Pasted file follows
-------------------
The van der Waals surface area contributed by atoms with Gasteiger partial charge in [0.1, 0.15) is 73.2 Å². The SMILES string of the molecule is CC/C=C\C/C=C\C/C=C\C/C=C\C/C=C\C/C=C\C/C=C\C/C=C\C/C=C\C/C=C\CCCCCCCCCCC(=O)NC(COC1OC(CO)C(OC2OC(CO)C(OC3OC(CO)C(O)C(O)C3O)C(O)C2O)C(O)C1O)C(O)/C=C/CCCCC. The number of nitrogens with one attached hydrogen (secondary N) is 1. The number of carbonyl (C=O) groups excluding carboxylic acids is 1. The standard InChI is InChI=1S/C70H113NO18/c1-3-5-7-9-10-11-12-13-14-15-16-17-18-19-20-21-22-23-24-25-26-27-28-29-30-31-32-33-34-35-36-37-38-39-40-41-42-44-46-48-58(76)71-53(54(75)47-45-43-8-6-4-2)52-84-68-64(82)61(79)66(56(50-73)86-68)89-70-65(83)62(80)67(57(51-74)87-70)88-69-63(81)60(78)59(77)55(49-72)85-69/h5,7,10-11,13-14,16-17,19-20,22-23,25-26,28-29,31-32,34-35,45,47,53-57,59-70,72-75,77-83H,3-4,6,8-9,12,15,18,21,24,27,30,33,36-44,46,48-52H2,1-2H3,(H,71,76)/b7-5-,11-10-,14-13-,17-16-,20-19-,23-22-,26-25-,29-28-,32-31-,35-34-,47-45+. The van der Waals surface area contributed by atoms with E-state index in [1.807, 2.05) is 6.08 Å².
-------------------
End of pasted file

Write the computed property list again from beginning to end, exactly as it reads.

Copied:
The van der Waals surface area contributed by atoms with Gasteiger partial charge in [0.1, 0.15) is 73.2 Å². The SMILES string of the molecule is CC/C=C\C/C=C\C/C=C\C/C=C\C/C=C\C/C=C\C/C=C\C/C=C\C/C=C\C/C=C\CCCCCCCCCCC(=O)NC(COC1OC(CO)C(OC2OC(CO)C(OC3OC(CO)C(O)C(O)C3O)C(O)C2O)C(O)C1O)C(O)/C=C/CCCCC. The number of nitrogens with one attached hydrogen (secondary N) is 1. The number of carbonyl (C=O) groups excluding carboxylic acids is 1. The standard InChI is InChI=1S/C70H113NO18/c1-3-5-7-9-10-11-12-13-14-15-16-17-18-19-20-21-22-23-24-25-26-27-28-29-30-31-32-33-34-35-36-37-38-39-40-41-42-44-46-48-58(76)71-53(54(75)47-45-43-8-6-4-2)52-84-68-64(82)61(79)66(56(50-73)86-68)89-70-65(83)62(80)67(57(51-74)87-70)88-69-63(81)60(78)59(77)55(49-72)85-69/h5,7,10-11,13-14,16-17,19-20,22-23,25-26,28-29,31-32,34-35,45,47,53-57,59-70,72-75,77-83H,3-4,6,8-9,12,15,18,21,24,27,30,33,36-44,46,48-52H2,1-2H3,(H,71,76)/b7-5-,11-10-,14-13-,17-16-,20-19-,23-22-,26-25-,29-28-,32-31-,35-34-,47-45+. The van der Waals surface area contributed by atoms with E-state index in [1.807, 2.05) is 6.08 Å².